An upcoming community event takes a deep dive into how climate change is leading to more frequent and extreme weather events that are negatively affecting humans and animals.
“Climate Change and Extreme Weather Events: A One Health Perspective” is the topic of this year’s Kansas City One Health Day. The event is from 3-6 p.m. Wednesday, Nov. 6, at Kansas State University’s Olathe campus. It also will be live streamed for those unable to attend.
Kansas City One Health Day is part of an annual, international event focused on the complex interrelationships humans, animals and the environment share — referred to One Health. The day is intended to spotlight a particular aspect of this connection and inspire action and research through the new ideas and knowledge introduced at the event.
“Throughout my career in veterinary medicine, I’ve seen connections between animal and human health, and how they these affect and are effected by each other and the environment we live in,” said Gary Anderson, director of the Animal Health and Food Safety Institute at Kansas State University’s Olathe campus.
“Approaching medicine through this larger framework of knowledge that comes with One Health really helps move forward research, medical treatments and training for the next-generation of medical practitioners in a meaningful way,” Anderson continued. “Ultimately, that enhances the quality of life for every person and animal.”
Kansas City One Health Day is developed through a partnership with Kansas State University’s Olathe campus and College of Veterinary Medicine, BioNexus KC, BioKansas, the KU Edwards Campus and Frontiers: University of Kansas Clinical and Translational Science Institute
The groups are working closely to promote and advance bioscience research and discovery in Greater Kansas City, which is home to more than 240 life science companies with approximately 30,000 employees. The region’s scientists, companies and institutions regularly collaborate on life science research, helping further position the region as a national leader in One Health.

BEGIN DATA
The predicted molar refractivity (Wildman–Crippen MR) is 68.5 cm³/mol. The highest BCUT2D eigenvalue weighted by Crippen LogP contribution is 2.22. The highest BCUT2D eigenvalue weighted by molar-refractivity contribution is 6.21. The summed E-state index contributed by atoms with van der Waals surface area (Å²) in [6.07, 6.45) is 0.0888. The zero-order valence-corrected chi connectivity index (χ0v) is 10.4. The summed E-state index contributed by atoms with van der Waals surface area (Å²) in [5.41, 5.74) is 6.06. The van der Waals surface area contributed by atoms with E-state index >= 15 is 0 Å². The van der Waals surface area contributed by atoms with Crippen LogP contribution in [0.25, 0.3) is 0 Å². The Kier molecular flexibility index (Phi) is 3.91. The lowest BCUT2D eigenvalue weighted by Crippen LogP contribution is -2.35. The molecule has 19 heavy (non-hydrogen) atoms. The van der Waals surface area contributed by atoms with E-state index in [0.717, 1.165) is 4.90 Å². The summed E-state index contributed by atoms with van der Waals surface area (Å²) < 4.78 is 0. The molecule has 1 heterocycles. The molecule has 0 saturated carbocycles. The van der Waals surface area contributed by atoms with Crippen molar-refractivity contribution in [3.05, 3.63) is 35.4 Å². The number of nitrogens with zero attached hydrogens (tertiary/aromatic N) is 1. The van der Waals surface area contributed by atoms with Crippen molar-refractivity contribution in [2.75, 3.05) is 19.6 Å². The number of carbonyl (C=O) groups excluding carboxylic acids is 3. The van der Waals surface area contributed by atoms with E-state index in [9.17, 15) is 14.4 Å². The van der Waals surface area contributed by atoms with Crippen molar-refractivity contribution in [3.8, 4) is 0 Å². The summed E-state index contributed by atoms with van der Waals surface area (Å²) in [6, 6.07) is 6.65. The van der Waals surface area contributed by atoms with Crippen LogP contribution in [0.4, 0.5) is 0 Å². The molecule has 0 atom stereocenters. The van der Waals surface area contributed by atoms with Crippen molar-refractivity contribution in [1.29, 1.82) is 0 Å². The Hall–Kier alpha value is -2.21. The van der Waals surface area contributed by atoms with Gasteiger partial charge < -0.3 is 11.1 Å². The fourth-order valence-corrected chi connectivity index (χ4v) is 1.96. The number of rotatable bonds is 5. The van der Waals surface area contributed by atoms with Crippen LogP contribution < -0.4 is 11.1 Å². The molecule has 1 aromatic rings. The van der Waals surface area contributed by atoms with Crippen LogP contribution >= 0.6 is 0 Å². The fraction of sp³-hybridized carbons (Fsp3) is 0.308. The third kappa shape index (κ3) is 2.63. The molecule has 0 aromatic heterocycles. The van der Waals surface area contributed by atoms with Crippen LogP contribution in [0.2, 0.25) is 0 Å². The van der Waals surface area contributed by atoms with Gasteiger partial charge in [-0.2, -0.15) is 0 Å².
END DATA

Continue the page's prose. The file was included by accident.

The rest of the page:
Kansas City One Health Day features several prominent researchers who will explore various aspects of climate change.
Chuck Rice, university distinguished professor of soil science at Kansas State University, will deliver a keynote on the global impact of climate change and extreme weather events.
The human, animal and environmental aspects of climate change will be discussed by Barbara Polivka, associate dean of research and professor in the School of Nursing at the University of Kansas Medical Center; Ram K. Raghaven, assistant professor of GIS/spatial epidemiology at Kansas State University’s College of Veterinary Medicine; and Terri Woodburn, program director of the professional science master program at KU-Edwards campus.
Additionally, the event features a scientific poster contest for high school, undergraduate and graduate students who have conducted prominent One Health-related research. Students will share their findings with attendees and judges for a chance to win scholarships.
Previous student research has looked at cancer development and detection, rapidly detecting Shiga toxin-producing E. coli in beef, metals from mining waste being leached into the floodplain sediments and more.
Attendees will have the opportunity for networking following the main discussion.
Registration and more information are at olathe.k-state.edu/onehealthday. The $10 registration price includes appetizers and refreshments. Admission for students is free.